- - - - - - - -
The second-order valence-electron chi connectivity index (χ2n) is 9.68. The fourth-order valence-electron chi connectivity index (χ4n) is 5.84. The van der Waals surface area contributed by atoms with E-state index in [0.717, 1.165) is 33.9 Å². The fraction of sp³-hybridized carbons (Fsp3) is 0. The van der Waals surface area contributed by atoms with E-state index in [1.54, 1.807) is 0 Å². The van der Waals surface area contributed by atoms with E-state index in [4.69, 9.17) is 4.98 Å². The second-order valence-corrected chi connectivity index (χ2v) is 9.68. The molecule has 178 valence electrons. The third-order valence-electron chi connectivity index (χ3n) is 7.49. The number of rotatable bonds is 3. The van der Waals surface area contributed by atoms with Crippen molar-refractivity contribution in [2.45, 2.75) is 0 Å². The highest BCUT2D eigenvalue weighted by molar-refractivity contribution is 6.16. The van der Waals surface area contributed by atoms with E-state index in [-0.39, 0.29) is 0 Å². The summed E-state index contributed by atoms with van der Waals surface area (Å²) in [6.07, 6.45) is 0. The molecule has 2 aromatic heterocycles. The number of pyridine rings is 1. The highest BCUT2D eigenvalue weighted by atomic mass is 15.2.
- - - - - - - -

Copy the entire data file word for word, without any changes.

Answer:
The second-order valence-electron chi connectivity index (χ2n) is 9.68. The fourth-order valence-electron chi connectivity index (χ4n) is 5.84. The van der Waals surface area contributed by atoms with E-state index in [0.717, 1.165) is 33.9 Å². The fraction of sp³-hybridized carbons (Fsp3) is 0. The van der Waals surface area contributed by atoms with E-state index in [1.54, 1.807) is 0 Å². The van der Waals surface area contributed by atoms with E-state index in [4.69, 9.17) is 4.98 Å². The second-order valence-corrected chi connectivity index (χ2v) is 9.68. The molecule has 178 valence electrons. The third-order valence-electron chi connectivity index (χ3n) is 7.49. The number of rotatable bonds is 3. The van der Waals surface area contributed by atoms with Crippen molar-refractivity contribution in [2.45, 2.75) is 0 Å². The highest BCUT2D eigenvalue weighted by molar-refractivity contribution is 6.16. The van der Waals surface area contributed by atoms with E-state index in [-0.39, 0.29) is 0 Å². The summed E-state index contributed by atoms with van der Waals surface area (Å²) in [6.07, 6.45) is 0. The molecule has 2 aromatic heterocycles. The number of pyridine rings is 1. The highest BCUT2D eigenvalue weighted by atomic mass is 15.2.